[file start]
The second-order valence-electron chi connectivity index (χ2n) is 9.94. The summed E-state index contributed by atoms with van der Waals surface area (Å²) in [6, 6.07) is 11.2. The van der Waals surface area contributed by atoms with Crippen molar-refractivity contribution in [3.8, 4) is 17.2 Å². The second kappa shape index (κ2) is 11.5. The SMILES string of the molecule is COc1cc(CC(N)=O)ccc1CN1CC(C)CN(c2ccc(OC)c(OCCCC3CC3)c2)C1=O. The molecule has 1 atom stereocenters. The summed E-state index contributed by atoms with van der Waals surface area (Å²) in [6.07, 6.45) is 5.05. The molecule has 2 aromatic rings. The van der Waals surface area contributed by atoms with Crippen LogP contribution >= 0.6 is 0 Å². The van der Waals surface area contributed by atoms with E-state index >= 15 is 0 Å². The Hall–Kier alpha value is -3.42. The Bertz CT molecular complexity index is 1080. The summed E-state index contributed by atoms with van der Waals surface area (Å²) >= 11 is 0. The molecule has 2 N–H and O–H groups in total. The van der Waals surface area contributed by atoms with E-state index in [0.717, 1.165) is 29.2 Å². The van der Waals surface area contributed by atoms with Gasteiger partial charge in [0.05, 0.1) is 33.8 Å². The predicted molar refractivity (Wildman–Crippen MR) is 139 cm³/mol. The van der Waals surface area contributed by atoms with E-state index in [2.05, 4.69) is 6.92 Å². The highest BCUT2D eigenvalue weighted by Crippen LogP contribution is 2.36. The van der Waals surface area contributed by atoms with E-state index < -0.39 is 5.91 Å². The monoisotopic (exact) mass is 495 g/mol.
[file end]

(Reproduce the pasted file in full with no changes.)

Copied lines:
The second-order valence-electron chi connectivity index (χ2n) is 9.94. The summed E-state index contributed by atoms with van der Waals surface area (Å²) in [6, 6.07) is 11.2. The van der Waals surface area contributed by atoms with Crippen molar-refractivity contribution in [3.8, 4) is 17.2 Å². The second kappa shape index (κ2) is 11.5. The SMILES string of the molecule is COc1cc(CC(N)=O)ccc1CN1CC(C)CN(c2ccc(OC)c(OCCCC3CC3)c2)C1=O. The molecule has 1 atom stereocenters. The summed E-state index contributed by atoms with van der Waals surface area (Å²) in [6.07, 6.45) is 5.05. The molecule has 2 aromatic rings. The van der Waals surface area contributed by atoms with Crippen LogP contribution >= 0.6 is 0 Å². The van der Waals surface area contributed by atoms with E-state index >= 15 is 0 Å². The Hall–Kier alpha value is -3.42. The Bertz CT molecular complexity index is 1080. The summed E-state index contributed by atoms with van der Waals surface area (Å²) >= 11 is 0. The molecule has 2 N–H and O–H groups in total. The van der Waals surface area contributed by atoms with E-state index in [0.717, 1.165) is 29.2 Å². The van der Waals surface area contributed by atoms with Gasteiger partial charge in [0.05, 0.1) is 33.8 Å². The predicted molar refractivity (Wildman–Crippen MR) is 139 cm³/mol. The van der Waals surface area contributed by atoms with E-state index in [2.05, 4.69) is 6.92 Å². The highest BCUT2D eigenvalue weighted by Crippen LogP contribution is 2.36. The van der Waals surface area contributed by atoms with E-state index < -0.39 is 5.91 Å². The monoisotopic (exact) mass is 495 g/mol.